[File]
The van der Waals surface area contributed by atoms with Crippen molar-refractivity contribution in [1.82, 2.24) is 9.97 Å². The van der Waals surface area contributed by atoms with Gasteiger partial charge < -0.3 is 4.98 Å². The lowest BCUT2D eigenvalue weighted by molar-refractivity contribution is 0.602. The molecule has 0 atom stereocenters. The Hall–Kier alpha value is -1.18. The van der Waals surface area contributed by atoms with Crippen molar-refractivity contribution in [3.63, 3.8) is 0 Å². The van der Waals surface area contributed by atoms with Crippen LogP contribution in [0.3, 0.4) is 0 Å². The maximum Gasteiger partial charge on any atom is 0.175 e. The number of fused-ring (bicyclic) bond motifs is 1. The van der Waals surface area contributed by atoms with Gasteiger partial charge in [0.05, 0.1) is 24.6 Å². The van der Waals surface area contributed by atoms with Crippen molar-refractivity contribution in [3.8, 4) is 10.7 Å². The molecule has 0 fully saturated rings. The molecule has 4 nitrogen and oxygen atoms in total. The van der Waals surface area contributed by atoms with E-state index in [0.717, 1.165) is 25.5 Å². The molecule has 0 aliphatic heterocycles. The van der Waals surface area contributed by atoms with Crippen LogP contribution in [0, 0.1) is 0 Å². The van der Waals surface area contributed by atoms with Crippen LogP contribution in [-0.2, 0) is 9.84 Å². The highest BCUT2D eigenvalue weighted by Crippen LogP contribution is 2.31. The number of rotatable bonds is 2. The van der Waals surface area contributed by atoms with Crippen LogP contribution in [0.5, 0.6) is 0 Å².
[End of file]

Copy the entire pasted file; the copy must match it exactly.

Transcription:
The van der Waals surface area contributed by atoms with Crippen molar-refractivity contribution in [1.82, 2.24) is 9.97 Å². The van der Waals surface area contributed by atoms with Gasteiger partial charge < -0.3 is 4.98 Å². The lowest BCUT2D eigenvalue weighted by molar-refractivity contribution is 0.602. The molecule has 0 atom stereocenters. The Hall–Kier alpha value is -1.18. The van der Waals surface area contributed by atoms with Crippen molar-refractivity contribution in [3.63, 3.8) is 0 Å². The van der Waals surface area contributed by atoms with Crippen LogP contribution in [0.3, 0.4) is 0 Å². The maximum Gasteiger partial charge on any atom is 0.175 e. The number of fused-ring (bicyclic) bond motifs is 1. The van der Waals surface area contributed by atoms with Gasteiger partial charge in [0.05, 0.1) is 24.6 Å². The van der Waals surface area contributed by atoms with Crippen molar-refractivity contribution in [3.8, 4) is 10.7 Å². The molecule has 0 fully saturated rings. The molecule has 4 nitrogen and oxygen atoms in total. The van der Waals surface area contributed by atoms with E-state index in [0.717, 1.165) is 25.5 Å². The molecule has 0 aliphatic heterocycles. The van der Waals surface area contributed by atoms with Crippen LogP contribution in [0, 0.1) is 0 Å². The van der Waals surface area contributed by atoms with Crippen LogP contribution in [-0.2, 0) is 9.84 Å². The highest BCUT2D eigenvalue weighted by Crippen LogP contribution is 2.31. The number of rotatable bonds is 2. The van der Waals surface area contributed by atoms with Crippen LogP contribution in [0.5, 0.6) is 0 Å².